I recently read some legal documents and technical standards that reminded me how much I hate the word shall. Dictionary definitions of shall include:
- intends to
Why would anyone use such an ambiguous verb in documents that are supposed to give clear guidance? Look for shall in the English section of a foreign language dictionary. You won’t find it there because it is too difficult to translate. If you write for readers with English as a second language, or you want to write English that is easy to translate, never use shall.
Back in the middle of the last century, when I was in grade school, shall was the future, first person, singular and plural form of the verb “to be”: I shall, we shall. Shall is now considered by wordsmiths like me to be obsolete and confusing. I tremble to think that writers of standards are being intentionally vague by relying on shall.
For example, if a person doesn’t like the requirement denoted by shall, then shall means should. If they believe in the requirement and think it should be mandatory then shall means must. Read any standard or legal document carefully and you’ll notice that shall often also means will. Confusing words such as this should never be used in technical documents and standards.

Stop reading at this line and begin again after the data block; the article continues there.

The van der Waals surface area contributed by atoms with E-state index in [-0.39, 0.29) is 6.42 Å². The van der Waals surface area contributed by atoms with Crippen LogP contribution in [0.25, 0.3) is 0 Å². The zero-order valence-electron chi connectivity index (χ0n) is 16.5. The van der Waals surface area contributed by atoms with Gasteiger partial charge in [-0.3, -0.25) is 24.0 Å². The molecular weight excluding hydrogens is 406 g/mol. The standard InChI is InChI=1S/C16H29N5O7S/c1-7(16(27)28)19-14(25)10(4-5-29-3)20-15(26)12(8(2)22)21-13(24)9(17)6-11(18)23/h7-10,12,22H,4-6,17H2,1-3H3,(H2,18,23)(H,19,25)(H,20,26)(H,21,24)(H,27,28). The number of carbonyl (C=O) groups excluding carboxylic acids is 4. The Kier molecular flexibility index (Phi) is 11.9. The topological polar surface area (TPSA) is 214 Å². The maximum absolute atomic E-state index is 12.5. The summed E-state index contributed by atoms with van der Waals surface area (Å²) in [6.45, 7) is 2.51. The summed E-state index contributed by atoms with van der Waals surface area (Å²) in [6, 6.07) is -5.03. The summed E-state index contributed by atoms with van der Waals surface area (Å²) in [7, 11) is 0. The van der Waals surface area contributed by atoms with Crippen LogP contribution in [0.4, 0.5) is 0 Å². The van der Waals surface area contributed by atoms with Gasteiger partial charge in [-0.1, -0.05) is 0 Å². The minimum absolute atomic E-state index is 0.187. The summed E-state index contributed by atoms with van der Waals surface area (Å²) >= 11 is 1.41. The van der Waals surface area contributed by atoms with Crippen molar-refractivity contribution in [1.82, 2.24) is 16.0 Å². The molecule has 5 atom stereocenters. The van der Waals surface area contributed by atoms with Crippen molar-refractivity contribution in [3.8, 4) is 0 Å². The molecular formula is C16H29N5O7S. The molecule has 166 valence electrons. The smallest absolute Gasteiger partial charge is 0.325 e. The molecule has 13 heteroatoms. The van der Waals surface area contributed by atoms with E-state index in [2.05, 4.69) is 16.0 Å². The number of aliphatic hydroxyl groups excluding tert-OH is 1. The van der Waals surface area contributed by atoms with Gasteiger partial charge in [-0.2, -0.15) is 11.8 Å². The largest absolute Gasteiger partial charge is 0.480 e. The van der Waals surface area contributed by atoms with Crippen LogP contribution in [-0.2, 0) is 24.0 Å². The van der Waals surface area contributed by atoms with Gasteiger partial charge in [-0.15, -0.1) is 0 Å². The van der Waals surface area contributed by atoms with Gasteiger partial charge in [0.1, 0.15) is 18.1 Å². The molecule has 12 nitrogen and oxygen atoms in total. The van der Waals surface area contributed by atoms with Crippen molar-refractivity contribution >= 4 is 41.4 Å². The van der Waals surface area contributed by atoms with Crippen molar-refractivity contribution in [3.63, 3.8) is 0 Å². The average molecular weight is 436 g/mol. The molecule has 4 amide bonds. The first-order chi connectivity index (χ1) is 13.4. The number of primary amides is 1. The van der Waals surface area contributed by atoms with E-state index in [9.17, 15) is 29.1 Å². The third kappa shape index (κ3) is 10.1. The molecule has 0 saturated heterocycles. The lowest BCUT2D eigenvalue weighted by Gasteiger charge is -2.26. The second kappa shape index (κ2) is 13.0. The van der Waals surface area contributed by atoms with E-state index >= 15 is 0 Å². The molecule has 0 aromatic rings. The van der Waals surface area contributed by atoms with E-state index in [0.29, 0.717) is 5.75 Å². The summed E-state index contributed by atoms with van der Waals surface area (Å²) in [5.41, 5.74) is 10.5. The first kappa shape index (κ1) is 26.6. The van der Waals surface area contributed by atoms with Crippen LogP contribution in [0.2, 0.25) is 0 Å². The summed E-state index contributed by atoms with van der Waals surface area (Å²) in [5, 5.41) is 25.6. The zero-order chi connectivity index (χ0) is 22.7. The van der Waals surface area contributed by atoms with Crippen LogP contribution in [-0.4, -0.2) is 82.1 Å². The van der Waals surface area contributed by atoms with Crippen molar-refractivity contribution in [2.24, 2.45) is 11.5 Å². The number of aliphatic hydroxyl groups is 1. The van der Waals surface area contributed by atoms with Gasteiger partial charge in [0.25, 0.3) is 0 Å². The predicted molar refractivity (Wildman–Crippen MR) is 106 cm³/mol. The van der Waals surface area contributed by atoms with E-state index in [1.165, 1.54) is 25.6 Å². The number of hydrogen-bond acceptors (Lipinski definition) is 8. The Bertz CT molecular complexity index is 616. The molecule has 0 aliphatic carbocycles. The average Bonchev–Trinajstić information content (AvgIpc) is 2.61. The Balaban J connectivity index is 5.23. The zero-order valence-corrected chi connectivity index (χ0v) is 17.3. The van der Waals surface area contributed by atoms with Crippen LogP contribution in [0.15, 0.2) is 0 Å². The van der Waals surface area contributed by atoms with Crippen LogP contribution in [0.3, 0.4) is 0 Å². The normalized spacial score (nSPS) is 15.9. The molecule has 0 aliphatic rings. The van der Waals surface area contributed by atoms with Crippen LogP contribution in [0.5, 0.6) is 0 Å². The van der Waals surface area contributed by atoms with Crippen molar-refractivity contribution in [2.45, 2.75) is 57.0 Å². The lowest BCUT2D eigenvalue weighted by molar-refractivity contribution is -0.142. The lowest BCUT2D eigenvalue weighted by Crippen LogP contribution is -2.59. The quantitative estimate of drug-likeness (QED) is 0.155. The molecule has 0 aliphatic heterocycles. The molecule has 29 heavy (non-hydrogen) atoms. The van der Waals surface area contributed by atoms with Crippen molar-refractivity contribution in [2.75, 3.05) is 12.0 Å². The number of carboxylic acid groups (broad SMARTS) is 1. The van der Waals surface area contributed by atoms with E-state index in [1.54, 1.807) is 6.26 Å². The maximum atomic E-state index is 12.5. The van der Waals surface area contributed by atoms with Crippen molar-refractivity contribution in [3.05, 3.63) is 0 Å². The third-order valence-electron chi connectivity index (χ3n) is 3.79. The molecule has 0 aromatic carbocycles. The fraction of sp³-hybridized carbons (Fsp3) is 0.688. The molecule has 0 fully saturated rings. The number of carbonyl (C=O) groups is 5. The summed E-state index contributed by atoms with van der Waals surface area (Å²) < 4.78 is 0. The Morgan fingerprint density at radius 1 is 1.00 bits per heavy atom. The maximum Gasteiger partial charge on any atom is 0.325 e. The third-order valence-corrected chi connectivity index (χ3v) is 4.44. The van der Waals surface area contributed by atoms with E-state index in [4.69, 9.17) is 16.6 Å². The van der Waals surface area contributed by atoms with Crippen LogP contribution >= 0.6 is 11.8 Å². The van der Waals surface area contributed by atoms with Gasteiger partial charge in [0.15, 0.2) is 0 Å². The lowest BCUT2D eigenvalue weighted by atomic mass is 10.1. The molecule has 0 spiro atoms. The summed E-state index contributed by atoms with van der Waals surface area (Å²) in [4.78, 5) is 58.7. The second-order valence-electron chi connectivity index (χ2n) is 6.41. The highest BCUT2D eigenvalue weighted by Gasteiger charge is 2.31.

Standards to Avoid Confusing Words
The US congress passed the Plain Writing Act of 2010 with bipartisan support and Obama signed it into law in October of 2010. The federal government’s style guide for Plain English is called Federal Plain Language Guidelines. Plain English forbids the use of shall. This style guide is saving the feds millions of dollars, formerly needed to clear up confusion caused by typical bureaucratic writing. All the cabinet-level departments now have Plain-English evangelists, who train Plain English writing.
One of the cornerstones of Plain English is the death and burial of the verb shall. How often do you speak the verb shall when giving instructions? When writing, if you mean must, write must. If you mean should, write should. If you mean will, write will.
Forget about shall.
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